John Carpenter’s The Thing is a brilliant horror film that skillfully blends creature thrills with intense paranoia, as a shapeshifting alien infiltrates an Antarctic research station. Notably, there are no female characters in the film, a deliberate creative choice that was made evident due to all of the station’s personnel being men. While the isolated setting may justify this decision to some extent, it remains a divisive choice. Thankfully, the movie was a blockbuster hit for its time and set the standard for horror sci-fi works.

Also read: “That could be a kick-ass movie”: John Carpenter Can’t Understand How Studio Could Mess William Friedkin’s ‘The Exorcist’ With Pathetic Sequel

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The Great Escape

Run
The Great Escape

The Steve McQueen-led prisoner-of-war classic, The Great Escape, is a television re-run staple, known for its memorable moments and performances, featuring a who’s who of 1960s British cinema. However, the film notably lacks any significant female characters. The closest it comes to featuring women is during the soldiers’ escape into provincial Germany, where a few female extras appear briefly in certain scenes but without any substantial screen time or speaking roles. Despite the absence of featured female characters, the film’s singular focus on the British soldiers’ escape efforts doesn’t diminish its impact. It was also one of the highest-grossing films of 1963 despite circumstances.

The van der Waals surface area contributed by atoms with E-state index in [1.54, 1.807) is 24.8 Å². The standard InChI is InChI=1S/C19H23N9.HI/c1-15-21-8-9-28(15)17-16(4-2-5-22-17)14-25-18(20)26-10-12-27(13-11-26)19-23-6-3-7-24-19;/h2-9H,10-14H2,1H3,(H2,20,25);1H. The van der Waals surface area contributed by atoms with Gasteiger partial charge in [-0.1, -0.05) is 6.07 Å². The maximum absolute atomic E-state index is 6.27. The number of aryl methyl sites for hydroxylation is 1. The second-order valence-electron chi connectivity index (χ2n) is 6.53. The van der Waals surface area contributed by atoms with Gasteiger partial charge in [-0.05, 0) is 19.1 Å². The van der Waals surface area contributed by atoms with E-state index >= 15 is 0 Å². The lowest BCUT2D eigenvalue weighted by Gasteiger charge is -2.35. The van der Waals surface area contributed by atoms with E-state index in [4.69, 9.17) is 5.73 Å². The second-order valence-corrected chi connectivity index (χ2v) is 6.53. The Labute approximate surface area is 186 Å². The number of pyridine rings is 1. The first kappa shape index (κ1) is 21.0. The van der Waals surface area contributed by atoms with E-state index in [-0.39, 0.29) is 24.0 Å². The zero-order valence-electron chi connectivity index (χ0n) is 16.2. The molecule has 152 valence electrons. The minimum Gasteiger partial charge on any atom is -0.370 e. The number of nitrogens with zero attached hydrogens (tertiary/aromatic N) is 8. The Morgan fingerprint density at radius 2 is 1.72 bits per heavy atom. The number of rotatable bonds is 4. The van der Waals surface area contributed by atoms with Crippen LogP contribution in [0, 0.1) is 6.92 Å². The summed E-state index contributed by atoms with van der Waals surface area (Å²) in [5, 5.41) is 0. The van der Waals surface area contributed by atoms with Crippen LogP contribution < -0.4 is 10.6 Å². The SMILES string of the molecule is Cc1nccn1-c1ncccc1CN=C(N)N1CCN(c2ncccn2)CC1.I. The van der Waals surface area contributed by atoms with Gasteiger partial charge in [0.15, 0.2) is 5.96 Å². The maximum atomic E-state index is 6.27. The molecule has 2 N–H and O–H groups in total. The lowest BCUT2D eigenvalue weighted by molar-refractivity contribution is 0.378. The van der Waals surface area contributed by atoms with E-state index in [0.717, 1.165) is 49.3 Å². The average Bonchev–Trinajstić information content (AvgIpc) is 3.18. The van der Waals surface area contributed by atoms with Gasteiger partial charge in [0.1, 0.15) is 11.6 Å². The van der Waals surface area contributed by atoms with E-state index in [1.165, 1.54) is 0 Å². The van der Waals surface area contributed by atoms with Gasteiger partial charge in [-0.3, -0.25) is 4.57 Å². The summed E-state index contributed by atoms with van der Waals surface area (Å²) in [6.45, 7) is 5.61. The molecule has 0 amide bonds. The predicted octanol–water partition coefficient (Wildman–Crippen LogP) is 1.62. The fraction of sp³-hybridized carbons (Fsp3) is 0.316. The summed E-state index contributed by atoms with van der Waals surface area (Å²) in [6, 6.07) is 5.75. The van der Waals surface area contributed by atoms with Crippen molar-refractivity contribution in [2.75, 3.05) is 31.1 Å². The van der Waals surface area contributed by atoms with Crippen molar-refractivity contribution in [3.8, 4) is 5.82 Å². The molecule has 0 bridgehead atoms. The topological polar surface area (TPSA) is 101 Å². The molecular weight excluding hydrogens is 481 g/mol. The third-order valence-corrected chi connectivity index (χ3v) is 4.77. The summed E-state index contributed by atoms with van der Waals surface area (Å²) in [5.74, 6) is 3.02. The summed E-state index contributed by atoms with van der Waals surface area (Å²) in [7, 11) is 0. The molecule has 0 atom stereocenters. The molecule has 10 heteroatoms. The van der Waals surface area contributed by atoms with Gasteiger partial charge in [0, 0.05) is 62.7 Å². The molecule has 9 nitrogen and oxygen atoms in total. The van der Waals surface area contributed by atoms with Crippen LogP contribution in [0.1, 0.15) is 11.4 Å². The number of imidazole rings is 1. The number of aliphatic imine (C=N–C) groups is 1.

Rambo: First Blood

Blood
Rambo: First Blood

Sylvester Stallone’s iconic role as Rambo transformed him into a muscled action star, but the franchise didn’t start as an over-the-top, adrenaline-fueled series centered on one man’s love of guns. First Blood, the initial film, didn’t even include Rambo’s name in the title. While not a serene movie, especially in comparison to its successors, First Blood aimed to explore the effects of war on a man’s life, particularly through Rambo’s PTSD.